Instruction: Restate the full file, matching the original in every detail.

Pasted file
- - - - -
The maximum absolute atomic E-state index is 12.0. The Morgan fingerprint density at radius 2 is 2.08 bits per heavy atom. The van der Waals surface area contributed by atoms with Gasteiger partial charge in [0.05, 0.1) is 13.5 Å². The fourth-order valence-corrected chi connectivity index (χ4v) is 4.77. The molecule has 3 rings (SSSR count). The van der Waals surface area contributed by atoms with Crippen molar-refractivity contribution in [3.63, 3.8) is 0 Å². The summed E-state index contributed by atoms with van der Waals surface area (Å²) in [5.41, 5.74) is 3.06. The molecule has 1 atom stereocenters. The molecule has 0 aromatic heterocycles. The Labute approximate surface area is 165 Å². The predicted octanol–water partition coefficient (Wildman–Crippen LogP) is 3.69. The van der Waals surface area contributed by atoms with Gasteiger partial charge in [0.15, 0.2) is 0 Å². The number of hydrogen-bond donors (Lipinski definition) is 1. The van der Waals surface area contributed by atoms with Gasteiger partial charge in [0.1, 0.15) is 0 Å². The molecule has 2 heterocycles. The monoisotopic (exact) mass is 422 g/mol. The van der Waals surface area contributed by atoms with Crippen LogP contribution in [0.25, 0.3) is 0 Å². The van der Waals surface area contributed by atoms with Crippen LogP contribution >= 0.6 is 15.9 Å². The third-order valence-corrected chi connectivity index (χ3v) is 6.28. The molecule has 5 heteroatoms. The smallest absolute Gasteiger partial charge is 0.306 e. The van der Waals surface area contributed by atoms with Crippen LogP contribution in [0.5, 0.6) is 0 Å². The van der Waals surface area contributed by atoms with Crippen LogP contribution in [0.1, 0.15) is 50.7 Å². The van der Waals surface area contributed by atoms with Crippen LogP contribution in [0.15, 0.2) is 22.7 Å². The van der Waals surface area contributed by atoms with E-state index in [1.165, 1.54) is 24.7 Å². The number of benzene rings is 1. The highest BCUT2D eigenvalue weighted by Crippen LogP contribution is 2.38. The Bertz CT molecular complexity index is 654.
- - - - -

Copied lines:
The maximum absolute atomic E-state index is 12.0. The Morgan fingerprint density at radius 2 is 2.08 bits per heavy atom. The van der Waals surface area contributed by atoms with Gasteiger partial charge in [0.05, 0.1) is 13.5 Å². The fourth-order valence-corrected chi connectivity index (χ4v) is 4.77. The molecule has 3 rings (SSSR count). The van der Waals surface area contributed by atoms with Crippen molar-refractivity contribution in [3.63, 3.8) is 0 Å². The summed E-state index contributed by atoms with van der Waals surface area (Å²) in [5.41, 5.74) is 3.06. The molecule has 1 atom stereocenters. The molecule has 0 aromatic heterocycles. The Labute approximate surface area is 165 Å². The predicted octanol–water partition coefficient (Wildman–Crippen LogP) is 3.69. The van der Waals surface area contributed by atoms with Gasteiger partial charge in [0.15, 0.2) is 0 Å². The number of hydrogen-bond donors (Lipinski definition) is 1. The van der Waals surface area contributed by atoms with Gasteiger partial charge in [0.1, 0.15) is 0 Å². The molecule has 2 heterocycles. The monoisotopic (exact) mass is 422 g/mol. The van der Waals surface area contributed by atoms with Crippen LogP contribution in [0.25, 0.3) is 0 Å². The van der Waals surface area contributed by atoms with Crippen LogP contribution >= 0.6 is 15.9 Å². The third-order valence-corrected chi connectivity index (χ3v) is 6.28. The molecule has 5 heteroatoms. The smallest absolute Gasteiger partial charge is 0.306 e. The van der Waals surface area contributed by atoms with Crippen LogP contribution in [0.5, 0.6) is 0 Å². The van der Waals surface area contributed by atoms with Crippen LogP contribution in [0.1, 0.15) is 50.7 Å². The van der Waals surface area contributed by atoms with Crippen LogP contribution in [0.15, 0.2) is 22.7 Å². The van der Waals surface area contributed by atoms with E-state index in [1.165, 1.54) is 24.7 Å². The number of benzene rings is 1. The highest BCUT2D eigenvalue weighted by Crippen LogP contribution is 2.38. The Bertz CT molecular complexity index is 654.